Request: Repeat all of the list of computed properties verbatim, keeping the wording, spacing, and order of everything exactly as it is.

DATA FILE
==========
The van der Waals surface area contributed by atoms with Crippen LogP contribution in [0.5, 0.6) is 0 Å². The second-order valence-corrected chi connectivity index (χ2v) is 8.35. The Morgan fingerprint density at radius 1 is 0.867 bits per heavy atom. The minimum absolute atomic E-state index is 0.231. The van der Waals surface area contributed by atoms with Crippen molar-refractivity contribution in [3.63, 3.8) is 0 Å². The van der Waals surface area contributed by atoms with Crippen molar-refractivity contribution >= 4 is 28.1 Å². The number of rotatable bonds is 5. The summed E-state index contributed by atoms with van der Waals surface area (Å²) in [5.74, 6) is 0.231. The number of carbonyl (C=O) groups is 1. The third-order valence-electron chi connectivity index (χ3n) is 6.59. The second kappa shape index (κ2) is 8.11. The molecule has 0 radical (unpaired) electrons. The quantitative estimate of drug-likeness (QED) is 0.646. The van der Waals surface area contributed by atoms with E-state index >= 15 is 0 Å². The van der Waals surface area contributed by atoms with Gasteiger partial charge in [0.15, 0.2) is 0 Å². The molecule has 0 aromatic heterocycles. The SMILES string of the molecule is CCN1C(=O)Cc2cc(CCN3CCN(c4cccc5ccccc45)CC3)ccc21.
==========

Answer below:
The van der Waals surface area contributed by atoms with Crippen LogP contribution in [0.5, 0.6) is 0 Å². The second-order valence-corrected chi connectivity index (χ2v) is 8.35. The Morgan fingerprint density at radius 1 is 0.867 bits per heavy atom. The minimum absolute atomic E-state index is 0.231. The van der Waals surface area contributed by atoms with Crippen molar-refractivity contribution in [3.63, 3.8) is 0 Å². The van der Waals surface area contributed by atoms with Crippen molar-refractivity contribution >= 4 is 28.1 Å². The number of rotatable bonds is 5. The summed E-state index contributed by atoms with van der Waals surface area (Å²) in [5.74, 6) is 0.231. The number of carbonyl (C=O) groups is 1. The third-order valence-electron chi connectivity index (χ3n) is 6.59. The second kappa shape index (κ2) is 8.11. The molecule has 0 radical (unpaired) electrons. The quantitative estimate of drug-likeness (QED) is 0.646. The van der Waals surface area contributed by atoms with E-state index >= 15 is 0 Å². The van der Waals surface area contributed by atoms with Gasteiger partial charge in [0.15, 0.2) is 0 Å². The molecule has 0 aromatic heterocycles. The SMILES string of the molecule is CCN1C(=O)Cc2cc(CCN3CCN(c4cccc5ccccc45)CC3)ccc21.